AMC Grapevine Mills 24

3150 Grapevine Mills Parkway,
Grapevine, TX 76051

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Additional Info

Operated by: AMC Theatres

Functions: Movies (First Run)

Previous Names: AMC Grapevine Mills 30, AMC Dine-In Grapevine Mills 30

Phone Numbers: Box Office: 972.724.8000

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News About This Theater

AMC Grapevine Mills 24

Opened December 19, 1997, the AMC Grapevine Mills 30 was designed with a "space odyssey" motif, according to Philip Wuntch of the Dallas Morning News. Concession stands are named, for instance, "Big Dipper" and "Little Dipper" and the cinema’s arcade room is known as the "Galactic Gallery". By 2022 the Dine-In experience was removed and 6-screens were mothballed.

Contributed by Ross Melnick

Recent comments (view all 11 comments)

CSWalczak on November 15, 2010 at 3:52 pm

This theater will become an AMC Fork & Screen location as of Dec. 8, 2010: View link

CSWalczak on December 6, 2010 at 9:36 am

More about the conversion to a Fork & Screen location: View link

MrWolf98 on December 29, 2016 at 11:11 am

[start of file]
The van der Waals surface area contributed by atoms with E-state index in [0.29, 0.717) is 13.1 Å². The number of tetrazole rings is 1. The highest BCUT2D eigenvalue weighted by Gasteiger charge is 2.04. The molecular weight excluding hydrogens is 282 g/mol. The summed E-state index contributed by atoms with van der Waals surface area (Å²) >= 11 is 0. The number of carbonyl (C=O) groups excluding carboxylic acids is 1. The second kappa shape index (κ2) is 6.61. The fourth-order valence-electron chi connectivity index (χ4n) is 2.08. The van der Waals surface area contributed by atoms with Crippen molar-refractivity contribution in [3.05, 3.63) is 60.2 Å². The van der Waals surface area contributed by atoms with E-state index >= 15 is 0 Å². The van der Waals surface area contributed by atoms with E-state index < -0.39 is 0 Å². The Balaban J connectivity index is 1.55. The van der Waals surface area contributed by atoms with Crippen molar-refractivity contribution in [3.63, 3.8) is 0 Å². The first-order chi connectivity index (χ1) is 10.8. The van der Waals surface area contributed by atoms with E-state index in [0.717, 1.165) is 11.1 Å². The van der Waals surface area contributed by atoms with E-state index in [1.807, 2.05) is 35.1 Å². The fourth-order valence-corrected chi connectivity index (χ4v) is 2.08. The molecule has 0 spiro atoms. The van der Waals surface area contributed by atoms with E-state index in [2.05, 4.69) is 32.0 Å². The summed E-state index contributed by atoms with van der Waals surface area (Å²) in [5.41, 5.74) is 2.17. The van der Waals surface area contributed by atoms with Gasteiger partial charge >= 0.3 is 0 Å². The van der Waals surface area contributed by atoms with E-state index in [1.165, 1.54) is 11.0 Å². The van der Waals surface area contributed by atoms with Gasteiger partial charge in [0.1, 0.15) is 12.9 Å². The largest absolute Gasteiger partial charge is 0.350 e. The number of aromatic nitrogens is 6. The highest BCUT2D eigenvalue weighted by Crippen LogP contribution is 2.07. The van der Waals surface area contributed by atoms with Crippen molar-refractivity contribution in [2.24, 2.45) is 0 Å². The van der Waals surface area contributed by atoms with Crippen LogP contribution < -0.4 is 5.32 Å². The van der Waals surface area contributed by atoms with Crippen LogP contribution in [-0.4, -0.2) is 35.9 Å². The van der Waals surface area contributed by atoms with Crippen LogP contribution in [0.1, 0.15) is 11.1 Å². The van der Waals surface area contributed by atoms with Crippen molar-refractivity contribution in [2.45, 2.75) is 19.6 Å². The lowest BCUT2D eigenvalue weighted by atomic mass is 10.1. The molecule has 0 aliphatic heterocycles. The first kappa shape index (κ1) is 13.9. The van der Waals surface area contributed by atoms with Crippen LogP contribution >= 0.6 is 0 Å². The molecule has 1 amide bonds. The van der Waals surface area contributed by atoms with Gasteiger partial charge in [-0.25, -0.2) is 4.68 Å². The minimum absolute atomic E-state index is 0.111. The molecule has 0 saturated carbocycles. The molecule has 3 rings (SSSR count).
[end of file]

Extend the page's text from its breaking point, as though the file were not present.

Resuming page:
This theatre opened on December 19 1997

MrWolf98 on May 26, 2017 at 6:02 pm

@dallasmovietheatres can you please upload the grand opening ad for this theatre

rivest266 on May 28, 2017 at 1:24 pm

Newspapers for DFW not digitized for this time period.

rivest266 on June 28, 2018 at 1:30 pm

Finally found the grand opening ad for this cinema. Upload its three pages in the photo section.

dallasmovietheaters on December 1, 2021 at 4:52 am

The AMC Grand 24 Theatres in Dallas had opened May 19, 1995 and was such an immediate, bombshell hit that it spurred a megaplex boom in the DFW area and beyond. Three projects would be announced by AMC that ramped up screen count to 30 in Mesquite, Grapevine, and Frisco, Texas (that latter of which was later changed to an interior 24-screen venue). In Grapevine, it was August of 1995 when the Mills Corp. announced a mammoth outlet mall. It was the eighth for Mills, called Grapevine Mills. It was another of its concept destination centers that already existed including the St. Louis Mills, the Gurnee Mills near Chicago, Potomac Mills in Virginia, Franklin Mills in Philadelphia, and joining projects on the books including the Ontario Mills, Concord Mills, Arundel Mills, and Katy Mills complexes.